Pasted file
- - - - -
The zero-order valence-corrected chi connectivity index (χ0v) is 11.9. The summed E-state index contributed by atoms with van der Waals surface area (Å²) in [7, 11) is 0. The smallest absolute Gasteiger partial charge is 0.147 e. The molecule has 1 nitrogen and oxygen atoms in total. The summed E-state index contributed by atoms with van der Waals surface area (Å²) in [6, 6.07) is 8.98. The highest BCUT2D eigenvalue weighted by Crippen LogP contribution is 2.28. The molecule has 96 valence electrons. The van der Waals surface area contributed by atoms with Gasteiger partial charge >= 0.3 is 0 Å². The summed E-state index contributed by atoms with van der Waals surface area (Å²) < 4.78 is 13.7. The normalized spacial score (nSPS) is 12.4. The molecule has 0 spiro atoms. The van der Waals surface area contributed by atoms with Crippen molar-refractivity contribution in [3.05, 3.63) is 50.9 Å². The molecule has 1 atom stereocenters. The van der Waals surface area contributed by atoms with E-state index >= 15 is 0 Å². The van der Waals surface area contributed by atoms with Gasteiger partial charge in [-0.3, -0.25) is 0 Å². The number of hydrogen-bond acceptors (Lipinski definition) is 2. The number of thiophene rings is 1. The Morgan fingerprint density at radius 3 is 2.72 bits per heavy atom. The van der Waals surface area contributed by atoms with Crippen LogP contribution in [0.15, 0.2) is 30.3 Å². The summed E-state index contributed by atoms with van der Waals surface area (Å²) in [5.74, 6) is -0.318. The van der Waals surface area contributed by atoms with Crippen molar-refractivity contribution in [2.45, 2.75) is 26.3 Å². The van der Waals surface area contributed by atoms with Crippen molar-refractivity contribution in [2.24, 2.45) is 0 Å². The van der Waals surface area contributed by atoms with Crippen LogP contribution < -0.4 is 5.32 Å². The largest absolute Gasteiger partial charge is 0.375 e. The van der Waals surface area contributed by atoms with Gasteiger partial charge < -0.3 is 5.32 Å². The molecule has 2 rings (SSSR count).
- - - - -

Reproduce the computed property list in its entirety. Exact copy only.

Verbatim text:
The zero-order valence-corrected chi connectivity index (χ0v) is 11.9. The summed E-state index contributed by atoms with van der Waals surface area (Å²) in [7, 11) is 0. The smallest absolute Gasteiger partial charge is 0.147 e. The molecule has 1 nitrogen and oxygen atoms in total. The summed E-state index contributed by atoms with van der Waals surface area (Å²) in [6, 6.07) is 8.98. The highest BCUT2D eigenvalue weighted by Crippen LogP contribution is 2.28. The molecule has 96 valence electrons. The van der Waals surface area contributed by atoms with Gasteiger partial charge >= 0.3 is 0 Å². The summed E-state index contributed by atoms with van der Waals surface area (Å²) < 4.78 is 13.7. The normalized spacial score (nSPS) is 12.4. The molecule has 0 spiro atoms. The van der Waals surface area contributed by atoms with Crippen molar-refractivity contribution in [3.05, 3.63) is 50.9 Å². The molecule has 1 atom stereocenters. The van der Waals surface area contributed by atoms with E-state index >= 15 is 0 Å². The van der Waals surface area contributed by atoms with Gasteiger partial charge in [-0.3, -0.25) is 0 Å². The number of hydrogen-bond acceptors (Lipinski definition) is 2. The number of thiophene rings is 1. The Morgan fingerprint density at radius 3 is 2.72 bits per heavy atom. The van der Waals surface area contributed by atoms with Crippen LogP contribution in [0.15, 0.2) is 30.3 Å². The summed E-state index contributed by atoms with van der Waals surface area (Å²) in [5.74, 6) is -0.318. The van der Waals surface area contributed by atoms with Crippen molar-refractivity contribution in [2.45, 2.75) is 26.3 Å². The van der Waals surface area contributed by atoms with Crippen molar-refractivity contribution in [2.24, 2.45) is 0 Å². The van der Waals surface area contributed by atoms with Crippen LogP contribution < -0.4 is 5.32 Å². The largest absolute Gasteiger partial charge is 0.375 e. The van der Waals surface area contributed by atoms with Gasteiger partial charge < -0.3 is 5.32 Å². The molecule has 2 rings (SSSR count).